Medicaid pays for more than four in 10 births nationally and more than half of births in some states, said Usha Ranji, associated director for women’s health policy at the Kaiser Family Foundation (KFF). Federal law requires all states to provide Medicaid coverage for pregnancy-related services to women with incomes up to 133% of the federal poverty level and cover them up to 60 days postpartum, but many states have extended the income threshold “well over 200%” of FPL, according to Ranji.


As NC Nears Medicaid Expansion, State Official Has Strong Warning for MCOs

North Carolina at press time was close to passing legislation that would allow it to become the 40th state to expand Medicaid under the Affordable Care Act. The state transitioned to a Medicaid managed care structure in 2021, but recent public comments from one state official suggest that ongoing issues between MCOs and providers could pose challenges as the state prepares for expansion.

House Bill 76, Access to Healthcare Options, would require the state to extend Medicaid coverage to individuals with income at or below 133% of the federal poverty level (FPL) starting Jan. 1, 2024, and establish a fund allowing the state to provide direct payments to acute care hospitals based on assessments of hospital costs. Democratic Gov. Roy Cooper has been advocating for expansion, which could reduce the uninsured population by 30%, or 346,000 people, according to an Urban Institute analysis from November.


Biden Budget Targets Drug Pricing, Enhanced ACA Subsidies, Mental Health Coverage

Although the Inflation Reduction Act (IRA) enacted significant health care provisions, such as giving Medicare the authority to negotiate prices for select prescription drugs and temporarily extending enhanced premium tax credits for Affordable Care Act plans, President Joe Biden in his fiscal year 2024 budget proposal made it clear that those and other health reforms don’t go far enough.

However, the health care industry will have to wait for more granular details about, for example, how many more drugs Biden plans to add to the price-negotiation list, HHS officials indicated during a May 9 call with reporters. And Biden must also convince a divided Congress to put his proposals into legislation.


Employers’ Desire to Shake Up Benefits Vendors Can Be Opportunity for Insurers

Although U.S. employers already contract with a bevy of health and wellbeing vendors, a recent survey found that nearly nine in 10 are planning to make changes to their vendor partnerships in the next two years — chiefly by adding or enhancing current offerings. As companies do so, health insurers have a critical role to play when it comes to integrating various solutions and helping employees find them, an employee benefits expert says.

Employers’ desire to add and enhance health/wellbeing offerings “doesn’t look like it’s going to stop anytime soon,” says Regina Ihrke, senior director and health, equity and wellbeing leader at WTW. Therefore, large medical benefits carriers “are going to have to continue to be nimble and flexible in who they partner with, and then how they also integrate with other carveout solutions that are out there,” she tells AIS Health, a division of MMIT.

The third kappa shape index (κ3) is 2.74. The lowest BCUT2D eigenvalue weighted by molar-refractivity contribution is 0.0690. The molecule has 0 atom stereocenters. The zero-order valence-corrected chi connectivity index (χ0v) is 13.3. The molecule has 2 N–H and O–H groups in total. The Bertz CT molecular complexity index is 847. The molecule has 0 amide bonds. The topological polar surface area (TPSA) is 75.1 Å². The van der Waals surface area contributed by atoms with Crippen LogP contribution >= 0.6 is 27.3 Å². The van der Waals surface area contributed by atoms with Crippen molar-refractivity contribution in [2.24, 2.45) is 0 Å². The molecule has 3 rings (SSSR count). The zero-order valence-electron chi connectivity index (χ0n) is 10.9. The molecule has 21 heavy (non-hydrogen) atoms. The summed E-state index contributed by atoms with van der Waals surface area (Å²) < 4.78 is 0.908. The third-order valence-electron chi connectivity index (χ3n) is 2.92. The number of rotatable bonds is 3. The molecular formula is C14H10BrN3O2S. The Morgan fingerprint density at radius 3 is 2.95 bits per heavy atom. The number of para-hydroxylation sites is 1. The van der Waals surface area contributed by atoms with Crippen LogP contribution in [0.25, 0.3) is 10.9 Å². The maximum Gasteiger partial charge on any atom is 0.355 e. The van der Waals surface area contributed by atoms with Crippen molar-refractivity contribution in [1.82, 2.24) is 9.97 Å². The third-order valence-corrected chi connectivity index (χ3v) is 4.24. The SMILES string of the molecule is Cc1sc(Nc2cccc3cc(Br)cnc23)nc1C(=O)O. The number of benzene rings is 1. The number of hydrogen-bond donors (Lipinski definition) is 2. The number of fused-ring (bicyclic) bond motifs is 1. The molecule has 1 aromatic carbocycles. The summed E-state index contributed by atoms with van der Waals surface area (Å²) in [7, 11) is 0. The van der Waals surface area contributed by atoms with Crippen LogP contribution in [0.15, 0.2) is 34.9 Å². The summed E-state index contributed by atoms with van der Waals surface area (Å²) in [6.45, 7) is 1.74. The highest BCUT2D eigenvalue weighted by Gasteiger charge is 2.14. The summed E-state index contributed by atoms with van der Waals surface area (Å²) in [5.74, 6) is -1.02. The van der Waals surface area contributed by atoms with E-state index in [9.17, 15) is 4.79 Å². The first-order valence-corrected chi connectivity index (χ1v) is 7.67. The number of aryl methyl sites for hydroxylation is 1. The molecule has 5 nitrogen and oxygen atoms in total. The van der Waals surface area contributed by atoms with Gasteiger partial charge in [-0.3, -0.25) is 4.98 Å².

ACA Marketplace Plans Deny Over 16% of In-Network Claims in 2021

About 16.6% of in-network claims were denied by non-group qualified health plans (QHPs) offered on in 2021, down from 18.3% in 2020, according to a recent Kaiser Family Foundation analysis. Among the 162 issuers in states with complete data on claims received and denied, 65 of them had a denial rate between 10% and 19%. Only 17 issuers had a denial rate over 30%, compared with 28 in 2020. The majority of denials (76.5%) were classified as “all other reasons,” while 8% were for services that lacked a prior authorization or referral. Of the more than 48 million denied claims in 2021, marketplace enrollees appealed 90,599 claims — a 0.2% appeal rate — and insurers upheld 59% of denials that were appealed.


UnitedHealth, Blues Spinoff Lucet Proffer Behavioral Health Care Access Solutions

With two recently debuted product offerings, a pair of health care companies aim to solve a problem that has been thrown into sharp relief during the ongoing pandemic: highly variable — and often inadequate — access to behavioral health care services. Industry observers say that both solutions are likely a response to employer clients seeking increased care access points for their covered workers.

One of the announcements comes from UnitedHealth Group, which in January rolled out a virtual behavioral health coaching program that’s available to UnitedHealthcare commercial plan members with mild depression, stress and anxiety. Through the Optum-administered program, 5 million eligible fully insured plan members can access support “through digital modules and 1:1 video or telephonic conferencing and messaging with trained coaches” at no additional cost. Self-insured employers may also purchase the virtual behavioral health coaching program for their employees, UnitedHealth said.